The intrigue about the gods was, well, intriguing. There was much speculation of whether Drizzt was a Chosen of Lolth or Mielikki. Perhaps the 18 year sleep was the forest goddess' way of hiding Drizzt from the eyes of the Spider Queen? Perhaps Drizzt will undergo apotheosis like Shevarash did and become some sort of demi-god? I was hoping Paul S. Kemp's Godborn would be first in the Sundering novels, but after reading LTL, I'm glad it's the Companions instead!
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on April 3, 2013
So when D&D decided to drop the very popular 3.5 edition and recreate the game completely so that every class was exactly the same, R. A. Salvatore had to quickly advance his storyline forward 100 years. A lot of very haphazard choices were made in the face of the spellplague, changing history of the continent, and more.

So just when Salvatore finishes with the upheaval of fast forwarding 100 years with new gaming rules in his universe... Wizards of the Coast (or their masters) finally realize that Pathfinder was outselling D&D 4.0, and decide to "go back".

As such, all kinds of non-sensical stuff happens including a 17 year sleep at the end, which I assume is R.A. Salvatore's way of throwing up his hands with the changes in course at Hasbro and saying, "Ok, this should wipe the slate clean and get Drizzt back to being on his own so I can start over in a world that makes sense."

Honestly I'm surprised there are any more Drizzt books coming.

I've been reading these books since high school and now I'm a middle aged nerd. It's just not quite the same to read about the same leaping and spinning and twisting and blocking of scimitars. Drizzt and Guen have hit the point where they're about as powerful as they can get without changing class to Wizard or becoming a Demi God.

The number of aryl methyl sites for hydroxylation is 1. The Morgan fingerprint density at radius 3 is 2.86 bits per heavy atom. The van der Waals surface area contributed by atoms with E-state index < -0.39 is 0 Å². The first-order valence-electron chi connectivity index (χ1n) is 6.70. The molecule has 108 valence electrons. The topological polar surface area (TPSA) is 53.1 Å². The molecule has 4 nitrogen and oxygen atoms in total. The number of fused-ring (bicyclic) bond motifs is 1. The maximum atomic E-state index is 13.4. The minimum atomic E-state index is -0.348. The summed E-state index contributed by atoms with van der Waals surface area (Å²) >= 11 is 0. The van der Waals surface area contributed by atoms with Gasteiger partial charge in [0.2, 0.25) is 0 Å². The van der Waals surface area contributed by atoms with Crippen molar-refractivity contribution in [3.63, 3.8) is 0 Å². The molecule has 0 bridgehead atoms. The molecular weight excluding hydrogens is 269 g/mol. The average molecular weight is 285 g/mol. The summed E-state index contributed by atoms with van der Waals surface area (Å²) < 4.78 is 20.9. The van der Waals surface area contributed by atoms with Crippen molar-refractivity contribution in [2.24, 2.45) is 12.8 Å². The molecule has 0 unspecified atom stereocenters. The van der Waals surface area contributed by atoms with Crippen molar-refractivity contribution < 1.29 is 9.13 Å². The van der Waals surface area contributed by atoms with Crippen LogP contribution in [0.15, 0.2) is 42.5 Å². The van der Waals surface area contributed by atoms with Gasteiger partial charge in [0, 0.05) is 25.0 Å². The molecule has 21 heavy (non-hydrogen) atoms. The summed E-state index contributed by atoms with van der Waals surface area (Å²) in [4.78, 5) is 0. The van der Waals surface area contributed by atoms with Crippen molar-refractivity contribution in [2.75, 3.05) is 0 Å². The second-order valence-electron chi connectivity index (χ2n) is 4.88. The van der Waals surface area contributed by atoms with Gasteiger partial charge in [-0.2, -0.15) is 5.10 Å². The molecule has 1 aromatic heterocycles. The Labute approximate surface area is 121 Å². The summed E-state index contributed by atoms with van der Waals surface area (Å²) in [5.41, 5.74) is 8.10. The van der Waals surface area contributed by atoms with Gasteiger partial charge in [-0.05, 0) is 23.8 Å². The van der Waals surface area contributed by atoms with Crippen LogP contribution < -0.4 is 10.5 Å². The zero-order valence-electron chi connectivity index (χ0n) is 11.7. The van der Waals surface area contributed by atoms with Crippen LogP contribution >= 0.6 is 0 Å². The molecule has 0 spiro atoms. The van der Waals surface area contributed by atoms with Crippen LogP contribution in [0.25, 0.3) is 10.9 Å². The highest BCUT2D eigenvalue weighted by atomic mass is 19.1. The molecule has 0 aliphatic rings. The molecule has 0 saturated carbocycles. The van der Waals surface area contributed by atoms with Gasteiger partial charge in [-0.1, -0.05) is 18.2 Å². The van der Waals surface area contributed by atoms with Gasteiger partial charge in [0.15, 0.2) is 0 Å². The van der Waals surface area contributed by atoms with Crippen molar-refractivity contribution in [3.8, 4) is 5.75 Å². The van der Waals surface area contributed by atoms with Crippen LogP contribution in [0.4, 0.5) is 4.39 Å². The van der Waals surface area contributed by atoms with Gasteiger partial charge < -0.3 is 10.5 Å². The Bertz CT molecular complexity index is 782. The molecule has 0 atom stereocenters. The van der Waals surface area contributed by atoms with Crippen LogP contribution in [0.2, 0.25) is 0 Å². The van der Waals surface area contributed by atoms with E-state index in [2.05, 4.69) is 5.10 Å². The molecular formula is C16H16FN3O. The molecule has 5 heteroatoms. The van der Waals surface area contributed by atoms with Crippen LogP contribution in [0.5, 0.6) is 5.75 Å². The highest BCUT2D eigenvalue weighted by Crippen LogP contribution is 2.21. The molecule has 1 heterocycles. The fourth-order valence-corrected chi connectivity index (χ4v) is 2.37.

I think a saving grace would be if Drizzt retires to a natural place, like near IceWind Dale, and begins training other heros... sort of like when Drizzt trained Wulfgar, and they hadn't discovered everything on the planet or found all the best weapons yet.

Salvatore is talented but you can tell he's fed up with the corporate BS behind WotC now. It shows in these books.
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on January 12, 2014
I purposely avoided every review with spoilers in it for this book and every other book in the series. Still not sure why people give a synopsis of the plot for a review.

The ending of this part of the Drizz'y saga left me a little off at the end. The ending is not something I really saw coming even though there may have been a few hints to it in the previous books. Not real happy with the ending but then again its not my choice, I didn't write it.

If you have read the other books extolling on the adventures of out Drow friend Drizz't you will be find jumping into this last installment of this saga.

One thing to note...this is something like the 15th to 20th book in the entire saga of Drizz't. If you haven't read the earlier ones you will be lost. These things have book numbers on them for a reason. Lot of characters over the past of the series and its almost impossible to keep them all straight if this is the only book you have read.
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on April 30, 2013
(Contains Spoilers)
By reading other reviews I can see that a lot of people werent really happy with this novel, but I think it really was a logical story regarding Drizzt's emotional state as all his old companions are dead except Guen.
I don't count Entreri as they have always had a love hate relationship.

He is miserable, the only thing that makes him happy are his memories. He tries to redeem others to make his life seem as if it has a point. He wishes be loved Dahilia but she is too emotionally screwed up.

He searches for his past while it seems the whole world is out to destroy him and his new companions who he will always find wanting... The only logical conclusion was for him to leave this plane. I don't want to think of him as dead as its just too damned sad.